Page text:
Deep in our hearts we know that if we’re going to ever “live out the true meaning of our creed, that all men are created equal” it will be something that happens between us day to day – in the places we live, in the lives we lead, in the actions we take and the decisions we make – large and small. Yet still we reliably turn toward our television sets and social media when the worst happens, where we know our resentments will be stroked and our fury stoked. Imagine if in times of crisis, instead of separating, we gathered? Who might we be then?
In the wake of the gut-wrenching events of the 2016 election cycle, Stephen Colbert offered up this: “A nation is not its politics… a nation is as the relationships between its people.” If we don’t have those relationships right here, right now, that’s on us.
We cannot stay disconnected to each other until a time of deep community crisis forces up to confront our distance. A more divided people are vulnerable. As America grows closer to being a majority minority country, communities that thrive will be the ones that build institutions incorporating this diversity dynamically into the fabric of everyday community life – it should simply become how we roll. In times of turmoil, we turn toward each other – in the glorious diversity of race, religion and opinion we find in the human race. It’s our Local Color.
In the opening number of the Broadway musical “Hamilton”, Lin-Manuel Miranda belts out “and there’s a million things I haven’t done, but just you wait, just you wait…” American democracy bequeathed to us was as a draft version, and the founders left us the mechanisms for revisions. We have that power right here and now in this place we share. Forget Washington. If we don’t iterate, it’s on us.
We imagine a public space where we come to really know each other, where we look unflinchingly at what divides us as we revel in what unites us – sort of an old-fashioned civic barnraising of sorts. We imagine an idea-generating, deeply real (possibly even joyful) Hamilton-inspired Technicolor town hall. We’re deep believers this American community is up to the challenge. We think we can teach the world a thing or two.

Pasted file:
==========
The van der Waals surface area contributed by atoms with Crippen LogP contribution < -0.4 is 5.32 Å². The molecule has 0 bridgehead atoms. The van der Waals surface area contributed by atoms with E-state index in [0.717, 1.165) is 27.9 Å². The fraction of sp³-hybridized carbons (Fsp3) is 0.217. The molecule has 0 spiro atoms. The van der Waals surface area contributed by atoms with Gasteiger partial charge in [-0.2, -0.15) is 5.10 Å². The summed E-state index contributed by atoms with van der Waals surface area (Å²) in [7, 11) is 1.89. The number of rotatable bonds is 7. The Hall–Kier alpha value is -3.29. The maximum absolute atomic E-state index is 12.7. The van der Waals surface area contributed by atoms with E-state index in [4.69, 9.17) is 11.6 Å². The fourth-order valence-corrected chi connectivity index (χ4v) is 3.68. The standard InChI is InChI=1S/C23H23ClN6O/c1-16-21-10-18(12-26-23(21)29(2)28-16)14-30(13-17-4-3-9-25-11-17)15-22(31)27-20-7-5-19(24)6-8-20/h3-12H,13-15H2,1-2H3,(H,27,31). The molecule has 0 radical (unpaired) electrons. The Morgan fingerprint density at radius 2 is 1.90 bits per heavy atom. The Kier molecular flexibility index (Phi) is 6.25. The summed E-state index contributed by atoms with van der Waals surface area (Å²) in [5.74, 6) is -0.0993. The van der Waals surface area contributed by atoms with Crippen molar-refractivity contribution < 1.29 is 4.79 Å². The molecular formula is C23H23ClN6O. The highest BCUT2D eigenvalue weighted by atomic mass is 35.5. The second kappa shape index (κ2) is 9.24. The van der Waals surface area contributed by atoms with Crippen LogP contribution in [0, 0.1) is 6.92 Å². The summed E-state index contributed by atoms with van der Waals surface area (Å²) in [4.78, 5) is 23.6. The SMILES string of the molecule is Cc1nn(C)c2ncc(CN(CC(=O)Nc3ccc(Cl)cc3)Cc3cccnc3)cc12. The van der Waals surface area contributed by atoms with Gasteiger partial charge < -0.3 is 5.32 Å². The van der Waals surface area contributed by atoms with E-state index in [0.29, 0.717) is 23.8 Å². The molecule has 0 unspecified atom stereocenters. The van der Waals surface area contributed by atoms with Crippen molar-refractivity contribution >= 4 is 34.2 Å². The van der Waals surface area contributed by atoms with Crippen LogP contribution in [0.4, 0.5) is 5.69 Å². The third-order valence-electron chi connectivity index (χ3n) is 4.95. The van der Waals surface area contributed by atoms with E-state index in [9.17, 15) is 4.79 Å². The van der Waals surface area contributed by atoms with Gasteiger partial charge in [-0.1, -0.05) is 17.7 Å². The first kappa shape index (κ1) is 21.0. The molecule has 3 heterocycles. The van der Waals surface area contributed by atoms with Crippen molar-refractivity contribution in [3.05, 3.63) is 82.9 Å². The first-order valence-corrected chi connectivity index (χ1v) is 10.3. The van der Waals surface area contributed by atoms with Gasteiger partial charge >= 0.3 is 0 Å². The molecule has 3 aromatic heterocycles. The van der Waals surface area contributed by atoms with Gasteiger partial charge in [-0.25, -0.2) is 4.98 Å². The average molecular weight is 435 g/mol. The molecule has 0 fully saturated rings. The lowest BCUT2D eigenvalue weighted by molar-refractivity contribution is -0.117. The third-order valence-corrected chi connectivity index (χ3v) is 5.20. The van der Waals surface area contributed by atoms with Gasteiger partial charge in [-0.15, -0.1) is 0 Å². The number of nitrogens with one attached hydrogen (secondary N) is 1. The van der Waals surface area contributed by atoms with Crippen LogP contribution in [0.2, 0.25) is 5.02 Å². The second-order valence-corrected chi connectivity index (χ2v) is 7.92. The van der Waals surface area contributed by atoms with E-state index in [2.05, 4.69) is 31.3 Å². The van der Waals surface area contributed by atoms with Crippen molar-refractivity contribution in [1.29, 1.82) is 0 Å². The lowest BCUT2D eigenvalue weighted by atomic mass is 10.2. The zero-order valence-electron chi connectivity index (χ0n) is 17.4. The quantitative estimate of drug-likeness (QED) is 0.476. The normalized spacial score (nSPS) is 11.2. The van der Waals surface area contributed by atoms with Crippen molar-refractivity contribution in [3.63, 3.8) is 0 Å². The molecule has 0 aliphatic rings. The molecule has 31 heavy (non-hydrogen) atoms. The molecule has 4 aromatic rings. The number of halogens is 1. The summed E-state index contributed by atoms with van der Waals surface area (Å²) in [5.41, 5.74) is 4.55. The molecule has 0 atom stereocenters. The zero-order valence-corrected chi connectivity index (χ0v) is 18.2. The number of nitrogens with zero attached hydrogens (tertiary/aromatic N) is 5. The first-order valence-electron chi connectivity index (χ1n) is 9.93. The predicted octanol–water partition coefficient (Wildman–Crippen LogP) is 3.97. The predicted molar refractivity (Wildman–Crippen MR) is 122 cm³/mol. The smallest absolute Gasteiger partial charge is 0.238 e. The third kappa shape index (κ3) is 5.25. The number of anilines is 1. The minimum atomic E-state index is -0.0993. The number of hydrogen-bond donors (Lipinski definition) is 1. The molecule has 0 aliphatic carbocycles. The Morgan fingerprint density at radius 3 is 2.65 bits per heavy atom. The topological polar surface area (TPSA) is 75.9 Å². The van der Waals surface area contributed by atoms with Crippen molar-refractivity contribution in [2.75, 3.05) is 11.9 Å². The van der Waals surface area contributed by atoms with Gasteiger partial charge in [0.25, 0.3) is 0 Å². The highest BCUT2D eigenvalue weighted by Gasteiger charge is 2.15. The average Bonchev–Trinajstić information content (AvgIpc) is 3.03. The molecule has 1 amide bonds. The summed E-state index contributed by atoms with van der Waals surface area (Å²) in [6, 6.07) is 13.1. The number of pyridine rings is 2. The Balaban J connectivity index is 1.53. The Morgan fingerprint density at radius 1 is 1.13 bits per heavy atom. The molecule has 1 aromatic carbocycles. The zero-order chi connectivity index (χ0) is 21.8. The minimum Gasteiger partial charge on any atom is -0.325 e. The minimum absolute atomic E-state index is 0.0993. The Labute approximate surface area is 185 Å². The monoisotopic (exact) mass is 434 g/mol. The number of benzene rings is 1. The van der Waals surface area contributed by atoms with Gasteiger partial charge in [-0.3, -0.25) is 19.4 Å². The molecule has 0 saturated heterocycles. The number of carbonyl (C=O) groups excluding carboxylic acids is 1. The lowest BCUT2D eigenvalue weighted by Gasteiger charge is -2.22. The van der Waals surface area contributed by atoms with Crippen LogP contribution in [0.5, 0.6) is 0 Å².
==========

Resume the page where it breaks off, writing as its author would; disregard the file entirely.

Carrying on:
Reverend Martin Luther King, Jr.
The tragedy at Marjory Stoneman Douglas first gripped the nation as it broke our hearts, now it’s taken a hold of our political debate and already made tectonic shifts in it. Marjory Stoneman Douglas teacher Ernie Rospierski, who was grazed by 2 bullets, will join our panel that day. You won’t want to miss this special 90 minute program. (Photo: Bob Howard)
God Squad, meet The Reverend Dr. Gary Mason, a Methodist minister who has spent a career in inner city Belfast building peace across the “ghosts of religious division which have dogged this island for hundreds and hundreds of years.”
At FSU’s Club Downunder! As bad manners and ill-tempers replace conversations of substance and charges of “hate speech” sprout like crabgrass on an un-mowed lawn, we seem to be in a societal-wide spitting match about just who is the most tediously offended.
Shortly before his assassination, the Reverend Dr. Martin Luther King offered us this stark warning on race: “Together we must learn to live together as brothers or together we will be forced to perish as fools.” Tragically, over half a century later, race in America is arguably a more divisive topic than in most of our memories.
Exit the Echo Chamber: Fake News, Filter Bubbles and Faith Summer is right around the corner and we know you have plans – fishing, sunbathing, a summer read or two? Whatever you’re up to, we say you add just one more to-do: “Save the planet by escaping the echo chamber.” Doable.